Women on the court: How the All Native Basketball Tournament went from no female teams to 14
Girls used to be limited to watching games from the sidelines
When Roberta Edzerza first stepped onto the court of the All Native Basketball Tournament in 1992, she had to do it as a member of the Metlakatla Trojans men's team.
For the first 33 years of the competition's existence, there was no women's division — something Edzerza helped change.
"I was on the floor representing," Edzerza said of that first year. "I knew this was going to make some changes."
Today, 14 women's teams are competing at the annual Prince Rupert tournament, which attracts thousands of visitors from across the province and is an important cultural event among Indigenous communities in the region.
Tournament chair Peter Haugan said Edzerza helped shift perceptions of female players.
"The [tournament] committee could see that the ladies could play the game," Haugan said.
A division of their own
Following Edzerza's historic debut, the All Native Basketball Tournament held its first women's competition in 1993.
Edzerza played for a Vancouver team that year and made it all the way to the finals.
However, she lost to a young Kaien Island squad which was led by her younger sister, Judy Carlick-Pearson.
"My sister was actually more excited for [our] win than we were," said Carlick-Pearson, who was named tournament MVP — a feat she's repeated four more times.
Passing the ball
Another player influenced by Edzerza was Adelia Paul.
She started watching the tournament as a young child and seeing skilled women on the court motivated her to play basketball.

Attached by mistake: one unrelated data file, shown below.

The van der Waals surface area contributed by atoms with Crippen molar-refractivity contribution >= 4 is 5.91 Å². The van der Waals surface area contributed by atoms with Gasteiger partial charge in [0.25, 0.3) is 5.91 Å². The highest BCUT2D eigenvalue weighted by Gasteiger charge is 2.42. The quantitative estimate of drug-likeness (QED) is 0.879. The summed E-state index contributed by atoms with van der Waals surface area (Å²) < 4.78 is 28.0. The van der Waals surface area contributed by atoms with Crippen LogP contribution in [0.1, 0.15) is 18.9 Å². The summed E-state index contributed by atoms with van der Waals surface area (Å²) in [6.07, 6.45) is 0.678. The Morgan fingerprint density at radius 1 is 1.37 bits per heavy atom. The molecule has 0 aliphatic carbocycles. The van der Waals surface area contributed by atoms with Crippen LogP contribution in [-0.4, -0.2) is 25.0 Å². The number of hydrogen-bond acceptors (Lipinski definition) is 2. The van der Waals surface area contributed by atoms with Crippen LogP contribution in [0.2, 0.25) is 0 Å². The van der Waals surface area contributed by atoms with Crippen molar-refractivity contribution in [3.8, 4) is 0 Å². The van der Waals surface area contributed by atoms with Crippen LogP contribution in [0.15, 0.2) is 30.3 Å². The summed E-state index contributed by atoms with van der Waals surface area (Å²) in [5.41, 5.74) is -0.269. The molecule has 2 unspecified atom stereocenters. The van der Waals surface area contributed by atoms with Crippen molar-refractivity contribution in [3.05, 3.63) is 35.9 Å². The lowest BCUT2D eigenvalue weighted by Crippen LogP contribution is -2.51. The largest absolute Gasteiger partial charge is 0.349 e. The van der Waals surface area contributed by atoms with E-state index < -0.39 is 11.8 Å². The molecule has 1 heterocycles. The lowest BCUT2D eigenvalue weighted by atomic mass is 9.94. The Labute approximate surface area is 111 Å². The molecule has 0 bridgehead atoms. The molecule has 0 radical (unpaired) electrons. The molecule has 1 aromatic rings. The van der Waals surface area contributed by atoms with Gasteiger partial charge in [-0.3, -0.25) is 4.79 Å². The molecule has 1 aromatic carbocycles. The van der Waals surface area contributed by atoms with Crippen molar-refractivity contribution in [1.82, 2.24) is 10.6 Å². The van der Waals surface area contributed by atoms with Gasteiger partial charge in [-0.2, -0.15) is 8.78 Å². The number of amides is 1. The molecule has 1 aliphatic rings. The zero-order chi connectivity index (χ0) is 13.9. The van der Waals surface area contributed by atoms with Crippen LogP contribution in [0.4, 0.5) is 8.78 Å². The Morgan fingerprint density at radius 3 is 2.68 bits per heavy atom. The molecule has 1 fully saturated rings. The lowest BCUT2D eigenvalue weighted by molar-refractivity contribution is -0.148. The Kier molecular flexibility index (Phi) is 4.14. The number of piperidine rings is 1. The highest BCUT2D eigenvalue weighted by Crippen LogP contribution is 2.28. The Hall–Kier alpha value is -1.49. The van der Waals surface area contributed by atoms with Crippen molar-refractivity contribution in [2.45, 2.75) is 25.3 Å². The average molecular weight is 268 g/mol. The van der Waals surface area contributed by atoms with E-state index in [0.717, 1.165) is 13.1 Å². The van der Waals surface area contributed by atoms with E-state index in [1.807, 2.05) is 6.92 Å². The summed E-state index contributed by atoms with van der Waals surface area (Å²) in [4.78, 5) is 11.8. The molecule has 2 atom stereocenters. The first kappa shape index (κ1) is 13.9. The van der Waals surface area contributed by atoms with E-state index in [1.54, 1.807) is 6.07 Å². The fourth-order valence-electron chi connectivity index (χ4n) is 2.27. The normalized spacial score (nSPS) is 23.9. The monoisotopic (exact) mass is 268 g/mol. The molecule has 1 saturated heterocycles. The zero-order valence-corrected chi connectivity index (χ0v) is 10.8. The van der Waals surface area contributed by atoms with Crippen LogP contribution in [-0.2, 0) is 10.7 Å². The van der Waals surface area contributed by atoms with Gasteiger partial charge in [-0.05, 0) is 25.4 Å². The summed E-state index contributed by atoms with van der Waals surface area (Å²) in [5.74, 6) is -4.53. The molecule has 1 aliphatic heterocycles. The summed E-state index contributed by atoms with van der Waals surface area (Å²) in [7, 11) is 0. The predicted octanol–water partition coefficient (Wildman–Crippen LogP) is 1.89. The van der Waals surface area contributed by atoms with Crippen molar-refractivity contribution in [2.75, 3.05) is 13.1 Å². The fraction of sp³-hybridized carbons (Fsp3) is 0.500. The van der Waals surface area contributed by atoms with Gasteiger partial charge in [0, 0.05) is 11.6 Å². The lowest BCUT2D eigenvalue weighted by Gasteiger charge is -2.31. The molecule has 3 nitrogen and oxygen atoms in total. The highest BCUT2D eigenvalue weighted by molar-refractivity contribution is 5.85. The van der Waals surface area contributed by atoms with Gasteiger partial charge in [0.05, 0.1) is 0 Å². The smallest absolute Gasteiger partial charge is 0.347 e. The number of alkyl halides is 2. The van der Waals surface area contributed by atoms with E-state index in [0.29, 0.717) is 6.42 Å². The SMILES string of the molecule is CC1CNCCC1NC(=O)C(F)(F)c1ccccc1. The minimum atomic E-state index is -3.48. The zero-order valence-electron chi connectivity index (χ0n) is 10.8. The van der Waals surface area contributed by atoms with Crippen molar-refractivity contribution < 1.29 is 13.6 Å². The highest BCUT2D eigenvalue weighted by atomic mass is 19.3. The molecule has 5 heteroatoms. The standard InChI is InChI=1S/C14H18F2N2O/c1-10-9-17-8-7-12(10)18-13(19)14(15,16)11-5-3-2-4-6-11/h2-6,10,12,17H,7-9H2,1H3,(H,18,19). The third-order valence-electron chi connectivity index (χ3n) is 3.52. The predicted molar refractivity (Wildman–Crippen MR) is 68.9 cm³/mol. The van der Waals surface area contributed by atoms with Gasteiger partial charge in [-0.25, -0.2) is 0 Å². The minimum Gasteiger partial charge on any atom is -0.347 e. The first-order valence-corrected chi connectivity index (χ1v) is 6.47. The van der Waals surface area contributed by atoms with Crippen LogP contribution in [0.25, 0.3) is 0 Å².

"I just remember being one of those kids on the sidelines, just idolizing some of these players," said Paul.
Now, she is a two-time women's division champion with the Haisla Sr. Ladies team out of Kitamaat Village.
Paul also teaches at basketball camps and coaches a U-17 girls team, in order to help develop the next generation of players.
"There's actually girls on my team that I'm playing against in this tournament," she said. "It's pretty cool to see that."
'Now I'm playing for other young girls'
More than two decades after the women's division began, both Carlick-Pearson and Edzerza are still playing as members of the Prince Rupert Rain.
Carlick-Pearson is thankful that her sister helped push for female representation at the All Native Tournament.
"It had a big impact on my life when [Roberta] actually initiated that women should play," Carlick-Pearson said. "She was the first person to actually make that happen for all of us."
As a starting player for her team, Edzerza is not only working to win a championship but also to help her younger teammates grow and develop.
"It used to be about myself years ago, but now I'm playing for other young girls."
All week, CBC's Nicole Oud is covering the All Native Basketball Tournament which runs Feb. 10-16, 2019. Tune into CBC Radio One's Daybreak North to hear more.